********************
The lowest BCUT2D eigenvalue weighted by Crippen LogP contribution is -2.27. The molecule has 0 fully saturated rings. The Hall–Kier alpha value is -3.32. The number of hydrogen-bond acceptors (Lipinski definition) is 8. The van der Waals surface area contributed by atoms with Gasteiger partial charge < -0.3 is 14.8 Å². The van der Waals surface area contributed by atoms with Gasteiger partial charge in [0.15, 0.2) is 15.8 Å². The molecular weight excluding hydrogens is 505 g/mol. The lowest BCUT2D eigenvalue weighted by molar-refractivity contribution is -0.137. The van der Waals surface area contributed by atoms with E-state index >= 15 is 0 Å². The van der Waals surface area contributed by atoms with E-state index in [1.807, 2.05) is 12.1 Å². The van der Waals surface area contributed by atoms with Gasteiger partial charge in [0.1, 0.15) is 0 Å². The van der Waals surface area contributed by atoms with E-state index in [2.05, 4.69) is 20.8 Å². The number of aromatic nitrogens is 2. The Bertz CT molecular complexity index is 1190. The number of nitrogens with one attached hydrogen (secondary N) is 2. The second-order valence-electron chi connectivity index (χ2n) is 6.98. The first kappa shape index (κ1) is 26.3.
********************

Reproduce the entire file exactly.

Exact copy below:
The lowest BCUT2D eigenvalue weighted by Crippen LogP contribution is -2.27. The molecule has 0 fully saturated rings. The Hall–Kier alpha value is -3.32. The number of hydrogen-bond acceptors (Lipinski definition) is 8. The van der Waals surface area contributed by atoms with Gasteiger partial charge < -0.3 is 14.8 Å². The van der Waals surface area contributed by atoms with Gasteiger partial charge in [0.15, 0.2) is 15.8 Å². The molecular weight excluding hydrogens is 505 g/mol. The lowest BCUT2D eigenvalue weighted by molar-refractivity contribution is -0.137. The van der Waals surface area contributed by atoms with E-state index >= 15 is 0 Å². The van der Waals surface area contributed by atoms with E-state index in [1.807, 2.05) is 12.1 Å². The van der Waals surface area contributed by atoms with Gasteiger partial charge in [0.1, 0.15) is 0 Å². The van der Waals surface area contributed by atoms with E-state index in [2.05, 4.69) is 20.8 Å². The number of aromatic nitrogens is 2. The Bertz CT molecular complexity index is 1190. The number of nitrogens with one attached hydrogen (secondary N) is 2. The second-order valence-electron chi connectivity index (χ2n) is 6.98. The first kappa shape index (κ1) is 26.3.